Hard work can be really unappealing sometimes. It's a hard reality that I have to call myself out on at many points when I'm tempted to be lazy, to cut corners, to not put in the work and put out the product that I'm capable of. Today's post talks about the merits of hard work, what professionalism should mean, and the message you send to everyone when you put out sub-standard products.
Everyone's always asking, "What's in your bag?" when it comes to weddings, but from time to time I get asked how it's different when I'm deploying with the Canadian Armed Forces. My answer is usually, "As much value in as little space as I can." Well as it turns out I'm flying out for a short bit in a couple of weeks, so let's talk about what I've got packed!
If there's one question I hear most often it would be something like this, “I don't have much free time, nor money for better equipment, but I want to take better photos. Is there something easy I can do?” There are so many ways I could answer that question, but here's the one that in my experience works best.
"The story is always king." That one sentence changed so many things in my perspective on photography. It was a quick statement in a video I watched, but it hit me like a truck. Why? Because the message rings true to almost every element of photography and video. So today I'm going to talk about how sharpness really doesn't matter as much as you probably think.
Sometimes it's fun to go through some of the worst things you've done. Take that photo of me for instance. I don't care what anyone says, that sweater is pure class. It really brought out the best in my braces. Anyways, the following list is comprised of poor decisions that I've made at some point as a, "professional." Hopefully you can laugh at how much of an idiot I can be at times.
Ever since I was just a kid, I only wanted to be one of two things: 1. A Full-Time Firefighter, or 2. A History teacher. My life however, took a very strange path that jumped from carpentry, to personal training, to managing a record store, to graduating school for business, and finally joining the military. I obviously missed the mark a bit. Here's how I wound up finding, and falling in love with, photography.
Photography can be one of the most amazing and fulfilling jobs on the planet. You get to travel all over, work with incredible people, and capture moments that will last beyond your lifetime. But the reality of a career in the field can sometimes be really taxing, and even kill the passion. Here's a short blog post on some of the ways I've found to keep it interesting, challenging, and fun.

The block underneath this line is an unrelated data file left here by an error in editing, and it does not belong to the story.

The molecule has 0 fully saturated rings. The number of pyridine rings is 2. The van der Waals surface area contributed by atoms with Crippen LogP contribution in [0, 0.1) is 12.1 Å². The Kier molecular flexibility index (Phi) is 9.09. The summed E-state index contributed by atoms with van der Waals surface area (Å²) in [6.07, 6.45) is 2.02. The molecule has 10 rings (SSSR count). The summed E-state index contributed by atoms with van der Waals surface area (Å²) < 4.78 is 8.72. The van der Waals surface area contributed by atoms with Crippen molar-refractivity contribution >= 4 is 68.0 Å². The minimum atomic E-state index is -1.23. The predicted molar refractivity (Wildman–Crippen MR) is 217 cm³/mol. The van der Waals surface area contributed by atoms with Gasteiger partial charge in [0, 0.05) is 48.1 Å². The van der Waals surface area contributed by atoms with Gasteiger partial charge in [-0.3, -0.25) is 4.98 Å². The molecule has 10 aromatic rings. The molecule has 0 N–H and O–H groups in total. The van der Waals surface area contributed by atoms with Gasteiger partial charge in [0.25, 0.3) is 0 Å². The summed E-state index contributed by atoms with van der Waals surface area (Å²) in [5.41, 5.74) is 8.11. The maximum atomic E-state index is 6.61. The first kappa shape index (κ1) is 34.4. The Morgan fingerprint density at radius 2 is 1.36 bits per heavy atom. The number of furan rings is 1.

When it comes to wedding photography there are thousands of ways to invest your money. New lenses, camera bodies, bags, flashes, accessories, they're all ways that you can see dramatic changes in your business, yet one that gets overlooked far too often is workflow. It's hard to put money into something that won't show up in the form of better photos, but today's post explores why that's exactly where you should invest.
Camera noise, as wedding photographers it can be the bane of our existence. There is an argument about the value of noise, the character it adds to a photo, almost a nostalgic throw-back to the days of film grain. Many programs like Lightroom, Photoshop, and Capture One Pro feature filters by which to add noise. But what is it? It's funny how many professional photographers themselves don't know. Today we clear this up and set the record straight.
The world of photography has changed. Gone are the days where there were only a few options, a select handful of professionals who possess both the skills and the equipment to manage as a professional wedding photographer. Naturally when we find our niche, most of us draw our lines, we find and try to emulate the photographers that represent the shades of what we want to be ourselves. Here's a post on the value standing out, and being your own photographer.
There are few things that truly test your mastery of Photoshop more than restoring a damaged photo. So, if you really want to grow as a photographer, particularly in the area of post-processing, I'd definitely suggest challenging yourself to restore a damaged photo to print quality. Here's a little post on a project I had recently with the Army.
I know how it feels to be frozen in your tracks at B&H staring at some Profoto, Wescott, or Dedolight gear, dreaming of a bank account that could afford your wildest dreams. It's hard to look away, and it will haunt your every waking moment... alright, I'm being melodramatic, but you get my point. Here's the thing though, there are many instances where (despite how you may desperately try to justify it to yourself) it's not necessary whatsoever.
Photographer Tony Corbell once said, "Quality doesn't come easily. There are no shortcuts and it often requires great sacrifice." He's totally right, it is a long road, one I hope to keep walking for years to come. Today's post discusses the process of becoming a professional, on stepping outside of traditional photography rules, and the hours and years it can take before you truly come into your own.
The reality of life is that there are going to be times where a tripod isn't an option and you have to go handheld. I know, I know, it's brutal and unfair; you're tired of raising a fist to the sky, cursing the sun for setting. I totally get it. So what can you do? Today's blog post suggests a few techniques you can use to still get the sharpest shots you possibly can.
Light is the most important element in photography. It can make the biggest difference in the quality of the image, and with that it also holds the most influence on the artistic elements when used creatively. Today's post is a short one to keep you inspired to create, and to show you that most situations have an opportunity if you read the light well and experiment.